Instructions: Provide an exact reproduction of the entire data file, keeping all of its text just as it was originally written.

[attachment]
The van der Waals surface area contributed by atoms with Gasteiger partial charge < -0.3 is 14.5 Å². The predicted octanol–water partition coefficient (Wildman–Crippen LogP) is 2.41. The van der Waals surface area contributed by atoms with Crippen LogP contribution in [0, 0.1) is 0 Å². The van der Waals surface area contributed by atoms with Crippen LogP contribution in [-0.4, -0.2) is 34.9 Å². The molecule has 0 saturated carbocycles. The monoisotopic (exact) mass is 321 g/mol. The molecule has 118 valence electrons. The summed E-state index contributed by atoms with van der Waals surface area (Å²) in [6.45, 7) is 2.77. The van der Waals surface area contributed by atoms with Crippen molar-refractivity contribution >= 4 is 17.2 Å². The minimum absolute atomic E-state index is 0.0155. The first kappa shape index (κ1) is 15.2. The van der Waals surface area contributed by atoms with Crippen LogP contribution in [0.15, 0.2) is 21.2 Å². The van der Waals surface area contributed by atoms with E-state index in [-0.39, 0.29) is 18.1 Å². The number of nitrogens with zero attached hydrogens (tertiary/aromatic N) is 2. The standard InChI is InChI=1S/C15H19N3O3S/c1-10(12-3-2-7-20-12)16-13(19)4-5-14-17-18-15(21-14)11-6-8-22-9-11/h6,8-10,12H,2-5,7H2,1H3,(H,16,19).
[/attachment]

The van der Waals surface area contributed by atoms with Gasteiger partial charge < -0.3 is 14.5 Å². The predicted octanol–water partition coefficient (Wildman–Crippen LogP) is 2.41. The van der Waals surface area contributed by atoms with Crippen LogP contribution in [0, 0.1) is 0 Å². The van der Waals surface area contributed by atoms with Crippen LogP contribution in [-0.4, -0.2) is 34.9 Å². The molecule has 0 saturated carbocycles. The monoisotopic (exact) mass is 321 g/mol. The molecule has 118 valence electrons. The summed E-state index contributed by atoms with van der Waals surface area (Å²) in [6.45, 7) is 2.77. The van der Waals surface area contributed by atoms with Crippen molar-refractivity contribution >= 4 is 17.2 Å². The minimum absolute atomic E-state index is 0.0155. The first kappa shape index (κ1) is 15.2. The van der Waals surface area contributed by atoms with Crippen LogP contribution in [0.15, 0.2) is 21.2 Å². The van der Waals surface area contributed by atoms with E-state index in [-0.39, 0.29) is 18.1 Å². The number of nitrogens with zero attached hydrogens (tertiary/aromatic N) is 2. The standard InChI is InChI=1S/C15H19N3O3S/c1-10(12-3-2-7-20-12)16-13(19)4-5-14-17-18-15(21-14)11-6-8-22-9-11/h6,8-10,12H,2-5,7H2,1H3,(H,16,19).